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Students

Student Spotlight: Alex Seo & TXTDS Minor Capstone

This guest post is written by Linguistics and TXTDS student Alex Seo, who recently completed the Textual Studies and Digital Humanities (TXTDS) minor Capstone project. Images courtesy of Assistant Book Arts Librarian Kat Lewis.


Introduction

I am a Linguistics major with a minor in Textual Studies and Digital Humanities, and a minor in Data Science. I have been part of the UW Textual Studies program since Winter 2022, when I took the Text, Publics, and Publication course and started volunteering at UW Special Collections. Since then, I have had the opportunity to explore a wide range of related subjects such as digital publishing, book arts, and archival studies. It was a valuable experience learning how to analyze, organize, transform, and curate materials. I’m very thankful that I discovered this field – I didn’t know that it existed, let alone what it entailed, but I gained a lot from it and ended up enjoying it so much.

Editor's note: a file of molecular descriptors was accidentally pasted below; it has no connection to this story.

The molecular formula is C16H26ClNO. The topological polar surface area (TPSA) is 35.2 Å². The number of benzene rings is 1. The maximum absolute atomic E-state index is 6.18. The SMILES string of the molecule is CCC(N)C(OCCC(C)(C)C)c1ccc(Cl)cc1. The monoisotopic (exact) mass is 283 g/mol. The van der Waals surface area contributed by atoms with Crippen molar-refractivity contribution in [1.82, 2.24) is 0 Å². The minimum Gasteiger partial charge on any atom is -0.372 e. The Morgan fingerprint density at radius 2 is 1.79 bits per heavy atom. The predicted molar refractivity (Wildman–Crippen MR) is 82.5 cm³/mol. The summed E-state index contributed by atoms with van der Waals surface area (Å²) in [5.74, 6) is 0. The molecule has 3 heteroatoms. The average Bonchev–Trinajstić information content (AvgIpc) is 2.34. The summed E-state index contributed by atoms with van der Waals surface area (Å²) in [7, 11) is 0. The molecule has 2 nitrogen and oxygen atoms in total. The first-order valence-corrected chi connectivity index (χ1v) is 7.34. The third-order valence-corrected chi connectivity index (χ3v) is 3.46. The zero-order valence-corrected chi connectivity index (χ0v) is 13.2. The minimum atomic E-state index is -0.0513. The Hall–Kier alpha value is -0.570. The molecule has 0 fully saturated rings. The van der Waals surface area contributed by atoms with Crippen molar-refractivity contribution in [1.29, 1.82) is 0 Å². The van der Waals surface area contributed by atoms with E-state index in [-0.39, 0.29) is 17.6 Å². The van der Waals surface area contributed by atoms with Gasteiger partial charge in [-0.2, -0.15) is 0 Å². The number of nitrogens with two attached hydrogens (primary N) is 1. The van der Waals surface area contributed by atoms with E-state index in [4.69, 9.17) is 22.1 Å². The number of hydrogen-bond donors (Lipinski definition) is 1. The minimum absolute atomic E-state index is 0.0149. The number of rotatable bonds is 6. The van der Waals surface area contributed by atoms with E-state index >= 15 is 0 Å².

Examples from the 19th century publishers bindings collection

Capstone

My capstone, in short, was putting together a database, but the foundation for it was built upon the volunteer work that I mentioned above. The first task that I took on was surveying and cataloging a digital repository that contained a variety of items. With the help of my supervisor, I was able to familiarize myself with the process of constructing a directory, including how to effectively organize data and to create metadata.

Based on what I had learned, I was able to start a functional database for my capstone. The Rare Books and Book Arts Collections had acquired a sizable digital archive containing scans of 19th century publishers’ bindings. However, the archive hadn’t been accessible, and it had been difficult to find items within it. The database aims to solve such problems.